As a native Russian speaker married to a native of Georgia, I can say that the most common grammatical mistake is the ending differences on adjectives between masculine/feminine/neuter types. There is no such distinction in Georgian.
For example, "დიდი კატა" ("big cat") in Russian would be "больш**ая** кошка" or "больш**ой** кот", depending on whether you are talking about a female or a male cat respectively, while "დიდი სახლი" ("big house") in Russian would be "больш**ой** дом" - notice the difference in endings. This one of those things that people learn eventually, but it takes time - and the feel of the language.
At the same time, I'd say that the most common pronunciation mistake is the difference between hard/soft letter "l" in different words. For example, in Russian, word "слушай" ("listen") is pronounced as "slushay" - with hard "l", whereas you could more than often hear from Georgians "слюшай" ("sljushay") - with soft "l". And the same happens the other way around, for example, with word "соль" ("salt" - with soft "l" in Russian), which I hear Georgians pronounce as "cол" - with hard "l". I'm not too sure of the exact reasons, possibly because there is only letter "უ" ("u") in Georgian, which, when follows a consonant, makes that consonant hard-sounding. To make it soft-sounding, it would go with "ი", e.g. "იუ" after a consonant.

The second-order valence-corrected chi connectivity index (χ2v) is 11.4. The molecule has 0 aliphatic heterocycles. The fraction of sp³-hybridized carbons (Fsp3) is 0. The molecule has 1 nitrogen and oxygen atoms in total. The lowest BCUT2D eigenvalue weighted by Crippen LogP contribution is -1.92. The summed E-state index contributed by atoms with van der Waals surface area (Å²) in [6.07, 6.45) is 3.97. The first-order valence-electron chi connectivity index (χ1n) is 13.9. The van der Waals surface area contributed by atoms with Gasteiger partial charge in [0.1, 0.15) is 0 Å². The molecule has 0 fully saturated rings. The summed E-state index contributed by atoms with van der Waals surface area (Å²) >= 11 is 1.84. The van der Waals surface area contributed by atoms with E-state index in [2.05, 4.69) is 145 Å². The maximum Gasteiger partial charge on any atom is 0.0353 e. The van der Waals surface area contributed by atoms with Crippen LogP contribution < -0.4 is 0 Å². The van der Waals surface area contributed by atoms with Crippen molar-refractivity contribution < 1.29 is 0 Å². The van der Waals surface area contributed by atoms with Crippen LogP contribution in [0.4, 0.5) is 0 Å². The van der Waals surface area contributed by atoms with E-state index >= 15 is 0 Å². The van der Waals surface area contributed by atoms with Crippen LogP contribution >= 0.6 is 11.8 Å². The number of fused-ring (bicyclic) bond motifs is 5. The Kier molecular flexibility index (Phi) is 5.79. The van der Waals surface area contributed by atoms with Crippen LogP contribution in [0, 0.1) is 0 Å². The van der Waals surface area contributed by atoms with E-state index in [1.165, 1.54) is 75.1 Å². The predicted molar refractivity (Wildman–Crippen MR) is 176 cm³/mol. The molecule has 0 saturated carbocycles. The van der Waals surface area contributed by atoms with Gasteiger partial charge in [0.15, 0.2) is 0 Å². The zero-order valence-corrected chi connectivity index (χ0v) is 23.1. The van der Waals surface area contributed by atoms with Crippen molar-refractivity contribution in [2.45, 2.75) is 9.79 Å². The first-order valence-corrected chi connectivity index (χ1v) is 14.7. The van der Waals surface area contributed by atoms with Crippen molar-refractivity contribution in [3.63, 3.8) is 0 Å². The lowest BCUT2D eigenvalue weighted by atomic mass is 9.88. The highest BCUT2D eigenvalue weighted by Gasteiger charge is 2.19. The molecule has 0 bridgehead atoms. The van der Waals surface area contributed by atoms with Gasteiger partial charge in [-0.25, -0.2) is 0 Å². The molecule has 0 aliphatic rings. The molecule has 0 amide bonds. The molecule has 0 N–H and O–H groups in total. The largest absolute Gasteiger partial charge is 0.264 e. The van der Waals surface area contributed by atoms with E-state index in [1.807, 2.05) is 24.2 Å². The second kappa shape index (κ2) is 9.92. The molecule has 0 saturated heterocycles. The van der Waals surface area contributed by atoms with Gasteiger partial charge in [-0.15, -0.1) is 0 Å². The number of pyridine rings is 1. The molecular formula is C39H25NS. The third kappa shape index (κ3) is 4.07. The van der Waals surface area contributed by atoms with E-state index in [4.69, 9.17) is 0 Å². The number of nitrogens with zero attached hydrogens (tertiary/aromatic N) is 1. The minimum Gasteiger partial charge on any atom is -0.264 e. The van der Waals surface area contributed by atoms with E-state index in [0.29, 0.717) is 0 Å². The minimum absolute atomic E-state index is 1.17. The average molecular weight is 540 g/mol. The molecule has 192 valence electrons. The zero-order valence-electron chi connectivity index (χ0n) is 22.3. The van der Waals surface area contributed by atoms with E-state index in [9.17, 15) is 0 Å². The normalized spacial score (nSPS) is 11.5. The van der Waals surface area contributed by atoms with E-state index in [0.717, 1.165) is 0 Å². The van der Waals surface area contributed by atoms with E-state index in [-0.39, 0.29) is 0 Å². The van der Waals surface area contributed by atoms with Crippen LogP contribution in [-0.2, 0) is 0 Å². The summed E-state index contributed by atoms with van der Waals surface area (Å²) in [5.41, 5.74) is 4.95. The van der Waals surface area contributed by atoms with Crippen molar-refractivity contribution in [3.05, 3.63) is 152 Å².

There's an old Russian joke about it (any Georgians reading this, please do not get upset, I have very deep respect for you and your culture):
Учитель русского языка в грузинской школе говорит: "запомните дети, поскольку понять это невозможно: слова 'сол' и 'мол' пишутся с мягким знаком, а слова 'пошель' и 'нашель' - без.
Roughly translated into English it would be:
Russian language teacher in Georgian school is saying, "Memorise this, children, because it is impossible to understand: words sol and mol (English salt and moth respectively, in Russian with soft 'l' at the end, here expressly with hard 'l') have soft 'l' at the end, while words poshel' and nashel' (English went and found respectively, in Russian with hard 'l' at the end, here expressly with soft 'l') have a hard 'l'.